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Austinite and former University of Texas diver Alison Gibson is going for gold at the 2021 Tokyo Olympics. (University of Texas Swimming and Diving/Twitter)

Austinite and former University of Texas diver Alison Gibson says she's good at "turning off her brain."

The 21-year-old diver said it's all a mental game as she heads to Tokyo ready to represent herself, her alma mater and her country at the 2021 Olympics.

At a meet-and-greet at Orangetheory Fitness in Austin, the soon-to-be Olympian told Austonia the key to her success, aside from 12 years of hard work and dedication, is clearing her mind before each dive.

"It's really easy for doubts and fears to seep into your mind," Gibson said. "I try to just relax and have fun because the thing is, my body knows what to do, my brain knows what to do, and I just have to kind of allow that to happen."

Gibson signed autographs and took pictures with fans at OrangeTheory fitness on Mueller on Monday. (Claire Partain/Austonia)

The hard work has paid off; after starting a diving career path at age nine, Gibson became UT's first NCAA diving champion in 10 years in the one-meter competition as a freshman in 2017. She followed up with three Big 12 Championships and was named to both the 2019 USA Diving Tier Two diving team and Team USA at the 2018 FINA Diving World Cup.

Gibson said she never knew she would be an Olympian, just that she loved the sport itself.

"I just fell in love with it really quickly," Gibson. "I always had the dream of becoming an Olympian, but I was always a small goal person. As I achieved each of those goals, it led me one step closer to making the Olympic team."

Gibson found out she was going to the Olympics alongside partner Krysta Palmer in June at the Olympic Trials. Although it took four days for the competition to end, Gibson said she knew they had punched the golden ticket as she hit the water.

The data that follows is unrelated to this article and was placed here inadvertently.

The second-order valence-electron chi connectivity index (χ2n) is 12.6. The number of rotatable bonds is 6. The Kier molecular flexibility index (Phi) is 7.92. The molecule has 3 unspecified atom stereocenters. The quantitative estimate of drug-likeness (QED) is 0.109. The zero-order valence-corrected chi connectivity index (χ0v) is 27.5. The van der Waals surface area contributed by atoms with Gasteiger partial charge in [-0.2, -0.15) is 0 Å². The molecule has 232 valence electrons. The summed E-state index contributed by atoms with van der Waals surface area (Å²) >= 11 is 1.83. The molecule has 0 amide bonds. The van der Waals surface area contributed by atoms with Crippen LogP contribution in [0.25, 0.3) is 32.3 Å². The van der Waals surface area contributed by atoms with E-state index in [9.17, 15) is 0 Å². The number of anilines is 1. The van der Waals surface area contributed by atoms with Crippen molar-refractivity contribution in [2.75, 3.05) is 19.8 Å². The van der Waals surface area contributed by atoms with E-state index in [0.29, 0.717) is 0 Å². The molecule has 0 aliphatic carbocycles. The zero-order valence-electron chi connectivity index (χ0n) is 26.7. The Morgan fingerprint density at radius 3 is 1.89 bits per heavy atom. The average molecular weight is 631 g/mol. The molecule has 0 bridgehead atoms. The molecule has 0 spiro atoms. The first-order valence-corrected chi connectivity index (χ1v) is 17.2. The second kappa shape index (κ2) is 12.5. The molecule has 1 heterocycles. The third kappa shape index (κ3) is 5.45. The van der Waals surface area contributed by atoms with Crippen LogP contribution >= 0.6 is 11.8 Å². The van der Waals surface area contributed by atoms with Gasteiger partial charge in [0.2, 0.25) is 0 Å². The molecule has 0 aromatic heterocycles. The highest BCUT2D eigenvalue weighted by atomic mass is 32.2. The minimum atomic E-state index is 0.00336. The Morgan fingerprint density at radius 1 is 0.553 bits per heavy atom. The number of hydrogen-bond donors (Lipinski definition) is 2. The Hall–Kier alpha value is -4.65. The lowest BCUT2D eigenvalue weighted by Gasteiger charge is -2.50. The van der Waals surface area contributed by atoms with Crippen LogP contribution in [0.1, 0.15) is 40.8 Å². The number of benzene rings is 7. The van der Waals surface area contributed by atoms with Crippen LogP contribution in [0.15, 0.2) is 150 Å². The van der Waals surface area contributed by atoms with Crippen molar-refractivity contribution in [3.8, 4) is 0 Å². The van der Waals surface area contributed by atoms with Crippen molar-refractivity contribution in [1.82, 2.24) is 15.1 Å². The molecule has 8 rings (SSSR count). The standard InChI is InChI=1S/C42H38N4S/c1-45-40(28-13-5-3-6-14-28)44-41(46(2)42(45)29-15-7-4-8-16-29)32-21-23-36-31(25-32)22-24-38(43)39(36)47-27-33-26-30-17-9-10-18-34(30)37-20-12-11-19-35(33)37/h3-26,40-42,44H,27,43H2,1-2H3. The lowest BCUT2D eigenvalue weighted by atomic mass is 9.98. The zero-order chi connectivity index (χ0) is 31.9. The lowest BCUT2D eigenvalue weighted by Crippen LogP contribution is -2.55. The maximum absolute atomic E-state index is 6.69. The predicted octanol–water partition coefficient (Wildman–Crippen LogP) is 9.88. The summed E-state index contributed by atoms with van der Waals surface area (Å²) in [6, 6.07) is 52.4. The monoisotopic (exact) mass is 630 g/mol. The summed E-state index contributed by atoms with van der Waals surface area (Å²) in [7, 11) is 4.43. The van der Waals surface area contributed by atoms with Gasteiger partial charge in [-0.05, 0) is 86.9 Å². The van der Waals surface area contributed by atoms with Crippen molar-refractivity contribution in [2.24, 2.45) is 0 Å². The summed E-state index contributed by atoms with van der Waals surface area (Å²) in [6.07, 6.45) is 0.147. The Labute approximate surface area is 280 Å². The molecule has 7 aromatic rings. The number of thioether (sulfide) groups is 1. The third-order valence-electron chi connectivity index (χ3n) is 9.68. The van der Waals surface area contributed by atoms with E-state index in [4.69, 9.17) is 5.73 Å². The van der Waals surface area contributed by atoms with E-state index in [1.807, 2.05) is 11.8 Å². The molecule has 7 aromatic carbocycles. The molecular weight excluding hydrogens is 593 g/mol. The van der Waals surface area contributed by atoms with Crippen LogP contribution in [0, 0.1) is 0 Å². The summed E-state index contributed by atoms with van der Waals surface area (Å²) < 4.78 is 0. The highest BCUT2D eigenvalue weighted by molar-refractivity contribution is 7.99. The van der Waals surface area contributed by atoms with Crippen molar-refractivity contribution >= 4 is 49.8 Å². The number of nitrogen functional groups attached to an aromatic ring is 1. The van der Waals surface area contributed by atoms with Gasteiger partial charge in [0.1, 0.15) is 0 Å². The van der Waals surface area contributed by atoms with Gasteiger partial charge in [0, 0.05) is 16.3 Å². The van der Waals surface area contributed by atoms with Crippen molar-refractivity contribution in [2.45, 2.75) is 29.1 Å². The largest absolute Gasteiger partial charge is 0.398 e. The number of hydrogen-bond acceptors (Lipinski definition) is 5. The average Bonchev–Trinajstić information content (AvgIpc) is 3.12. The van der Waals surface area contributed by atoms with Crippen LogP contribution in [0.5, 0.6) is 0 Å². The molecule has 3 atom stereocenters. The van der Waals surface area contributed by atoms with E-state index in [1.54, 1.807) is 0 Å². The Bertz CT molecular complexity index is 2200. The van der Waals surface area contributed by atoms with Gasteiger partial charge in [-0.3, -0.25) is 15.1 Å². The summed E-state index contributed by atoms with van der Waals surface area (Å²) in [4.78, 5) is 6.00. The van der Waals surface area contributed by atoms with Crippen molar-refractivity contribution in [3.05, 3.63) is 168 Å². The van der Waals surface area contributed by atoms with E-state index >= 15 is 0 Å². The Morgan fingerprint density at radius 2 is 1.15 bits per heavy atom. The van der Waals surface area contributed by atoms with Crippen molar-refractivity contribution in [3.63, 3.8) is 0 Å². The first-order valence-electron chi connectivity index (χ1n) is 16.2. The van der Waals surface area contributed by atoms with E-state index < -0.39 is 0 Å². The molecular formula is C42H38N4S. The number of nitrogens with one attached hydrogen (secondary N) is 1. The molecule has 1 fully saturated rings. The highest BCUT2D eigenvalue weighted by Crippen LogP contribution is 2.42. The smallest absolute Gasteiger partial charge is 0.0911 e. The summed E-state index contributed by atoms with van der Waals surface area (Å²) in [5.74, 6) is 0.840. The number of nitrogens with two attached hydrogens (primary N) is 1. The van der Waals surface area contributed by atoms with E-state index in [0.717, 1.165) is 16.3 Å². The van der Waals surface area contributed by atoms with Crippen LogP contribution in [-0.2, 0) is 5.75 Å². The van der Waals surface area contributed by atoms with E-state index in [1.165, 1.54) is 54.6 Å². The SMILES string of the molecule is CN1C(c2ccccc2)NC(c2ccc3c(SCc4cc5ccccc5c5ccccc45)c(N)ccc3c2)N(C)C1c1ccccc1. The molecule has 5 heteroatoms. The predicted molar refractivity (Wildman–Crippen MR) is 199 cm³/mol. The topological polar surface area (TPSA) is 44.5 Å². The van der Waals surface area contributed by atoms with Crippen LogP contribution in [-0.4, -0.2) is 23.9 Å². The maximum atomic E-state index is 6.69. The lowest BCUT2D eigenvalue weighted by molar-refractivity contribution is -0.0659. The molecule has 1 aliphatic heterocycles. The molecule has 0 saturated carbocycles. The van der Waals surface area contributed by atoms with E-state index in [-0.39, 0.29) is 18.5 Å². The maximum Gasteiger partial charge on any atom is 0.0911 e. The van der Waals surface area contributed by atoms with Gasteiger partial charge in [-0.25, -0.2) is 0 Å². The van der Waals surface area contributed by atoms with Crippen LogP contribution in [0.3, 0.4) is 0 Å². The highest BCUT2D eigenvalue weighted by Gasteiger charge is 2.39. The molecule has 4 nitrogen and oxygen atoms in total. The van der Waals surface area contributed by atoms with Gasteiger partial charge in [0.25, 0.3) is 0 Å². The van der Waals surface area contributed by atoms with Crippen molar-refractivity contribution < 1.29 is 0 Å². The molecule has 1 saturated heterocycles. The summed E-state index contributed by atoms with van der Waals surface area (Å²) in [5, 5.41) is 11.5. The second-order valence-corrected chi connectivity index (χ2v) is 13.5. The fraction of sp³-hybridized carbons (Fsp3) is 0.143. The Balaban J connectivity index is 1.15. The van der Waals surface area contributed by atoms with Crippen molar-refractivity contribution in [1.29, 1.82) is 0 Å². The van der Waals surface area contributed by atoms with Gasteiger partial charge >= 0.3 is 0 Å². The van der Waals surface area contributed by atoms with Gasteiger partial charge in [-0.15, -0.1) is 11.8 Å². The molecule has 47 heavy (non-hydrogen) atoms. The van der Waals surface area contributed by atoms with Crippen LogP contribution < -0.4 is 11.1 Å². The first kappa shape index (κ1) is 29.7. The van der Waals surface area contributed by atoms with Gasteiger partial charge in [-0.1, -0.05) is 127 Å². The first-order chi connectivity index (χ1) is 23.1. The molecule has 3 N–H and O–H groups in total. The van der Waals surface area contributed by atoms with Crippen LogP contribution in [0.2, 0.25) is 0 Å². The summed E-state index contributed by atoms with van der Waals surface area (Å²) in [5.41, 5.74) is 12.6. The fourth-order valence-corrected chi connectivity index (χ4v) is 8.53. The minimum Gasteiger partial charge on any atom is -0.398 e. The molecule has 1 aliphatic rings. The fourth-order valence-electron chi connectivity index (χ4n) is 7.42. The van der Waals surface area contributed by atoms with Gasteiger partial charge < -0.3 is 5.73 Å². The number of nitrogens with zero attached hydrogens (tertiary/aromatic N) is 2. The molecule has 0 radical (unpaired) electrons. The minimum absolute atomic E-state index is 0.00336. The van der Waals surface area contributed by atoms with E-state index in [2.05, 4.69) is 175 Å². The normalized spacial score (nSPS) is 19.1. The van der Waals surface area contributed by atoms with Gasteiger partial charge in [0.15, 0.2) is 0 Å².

"I actually kind of knew (as) I was under the water," Gibson said. "I knew that was good enough to make the team. And it was so cool, because we just came out and hugged each other. It was just a super surreal experience."

While Gibson has been part of a rigorous physical training schedule—she had just finished weight training prior to the sendoff—sometimes the mental side of the sport takes just as much practice.

To separate her own self-worth from her performance, which Gibson said would be a "roller coaster," Gibson relies on her Christian faith to stay grounded. She prays before each dive and was prayed for by well-wishers at her church on Sunday.

"My identity is in Christ (and) because of that, the things that happen in diving and things that happen in life don't affect my image of myself," Gibson said. "I think that's something a lot of people kind of get caught up in at a high level, so I really wanted to make sure that I stayed humble and grounded and knew where my true identity was."

Gibson wants more than a gold medal at the Tokyo Olympics; her other goal is to meet star gymnast Simone Biles.

"I'm going to be like, 'Look, we're both from Texas, let's be best friends,'" Gibson said.

On a more serious note, Gibson wants to impact young athletes on their own journey. She knows what it's like to get burnt out, and she hopes to inspire them to keep going.

"Always have fun and remember where you came from, and remember why you started doing what you're doing," Gibson said. "I love the feeling of flying, I love the feeling of hitting the water, I just love every part of it. If you can take a step back and remind yourself of the real reason why you're doing it, that really helps you keep pushing through the really hard times."

Gibson heads to Tokyo on Saturday, but there's no need to pack her bags; she'll be stocked up with plenty of Team USA gear once she gets to her first Olympic Village. The long-awaited ceremony begins less than a week later on Friday, July 24.


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